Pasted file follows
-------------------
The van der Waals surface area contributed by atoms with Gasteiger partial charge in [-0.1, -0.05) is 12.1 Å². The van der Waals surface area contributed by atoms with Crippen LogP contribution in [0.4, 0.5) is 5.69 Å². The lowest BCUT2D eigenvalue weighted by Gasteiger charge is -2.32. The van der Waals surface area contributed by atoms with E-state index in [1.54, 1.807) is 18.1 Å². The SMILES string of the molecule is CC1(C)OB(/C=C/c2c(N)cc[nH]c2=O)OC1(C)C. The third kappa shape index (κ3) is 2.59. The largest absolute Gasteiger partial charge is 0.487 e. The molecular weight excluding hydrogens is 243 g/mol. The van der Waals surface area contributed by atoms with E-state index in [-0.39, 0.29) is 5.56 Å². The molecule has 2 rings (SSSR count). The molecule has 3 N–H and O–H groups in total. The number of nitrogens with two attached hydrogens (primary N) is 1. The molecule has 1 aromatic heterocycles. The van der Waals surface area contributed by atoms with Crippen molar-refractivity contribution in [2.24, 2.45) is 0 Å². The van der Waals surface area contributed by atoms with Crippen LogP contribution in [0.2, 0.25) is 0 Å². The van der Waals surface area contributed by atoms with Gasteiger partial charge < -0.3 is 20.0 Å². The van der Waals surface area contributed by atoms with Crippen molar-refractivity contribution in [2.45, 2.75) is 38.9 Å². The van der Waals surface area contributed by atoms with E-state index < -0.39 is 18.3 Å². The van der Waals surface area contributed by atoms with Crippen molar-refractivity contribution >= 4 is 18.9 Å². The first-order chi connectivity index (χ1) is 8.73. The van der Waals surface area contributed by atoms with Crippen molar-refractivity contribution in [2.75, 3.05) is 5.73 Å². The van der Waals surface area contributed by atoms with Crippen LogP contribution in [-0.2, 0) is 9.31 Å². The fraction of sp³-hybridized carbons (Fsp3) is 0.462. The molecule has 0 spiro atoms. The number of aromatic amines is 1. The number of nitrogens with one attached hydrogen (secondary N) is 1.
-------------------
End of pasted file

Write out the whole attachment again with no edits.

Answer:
The van der Waals surface area contributed by atoms with Gasteiger partial charge in [-0.1, -0.05) is 12.1 Å². The van der Waals surface area contributed by atoms with Crippen LogP contribution in [0.4, 0.5) is 5.69 Å². The lowest BCUT2D eigenvalue weighted by Gasteiger charge is -2.32. The van der Waals surface area contributed by atoms with E-state index in [1.54, 1.807) is 18.1 Å². The SMILES string of the molecule is CC1(C)OB(/C=C/c2c(N)cc[nH]c2=O)OC1(C)C. The third kappa shape index (κ3) is 2.59. The largest absolute Gasteiger partial charge is 0.487 e. The molecular weight excluding hydrogens is 243 g/mol. The van der Waals surface area contributed by atoms with E-state index in [-0.39, 0.29) is 5.56 Å². The molecule has 2 rings (SSSR count). The molecule has 3 N–H and O–H groups in total. The number of nitrogens with two attached hydrogens (primary N) is 1. The molecule has 1 aromatic heterocycles. The van der Waals surface area contributed by atoms with Crippen molar-refractivity contribution in [2.24, 2.45) is 0 Å². The van der Waals surface area contributed by atoms with Crippen LogP contribution in [0.2, 0.25) is 0 Å². The van der Waals surface area contributed by atoms with Gasteiger partial charge < -0.3 is 20.0 Å². The van der Waals surface area contributed by atoms with Crippen molar-refractivity contribution in [2.45, 2.75) is 38.9 Å². The van der Waals surface area contributed by atoms with E-state index < -0.39 is 18.3 Å². The van der Waals surface area contributed by atoms with Crippen molar-refractivity contribution >= 4 is 18.9 Å². The first-order chi connectivity index (χ1) is 8.73. The van der Waals surface area contributed by atoms with Crippen molar-refractivity contribution in [2.75, 3.05) is 5.73 Å². The van der Waals surface area contributed by atoms with Crippen LogP contribution in [-0.2, 0) is 9.31 Å². The fraction of sp³-hybridized carbons (Fsp3) is 0.462. The molecule has 0 spiro atoms. The number of aromatic amines is 1. The number of nitrogens with one attached hydrogen (secondary N) is 1.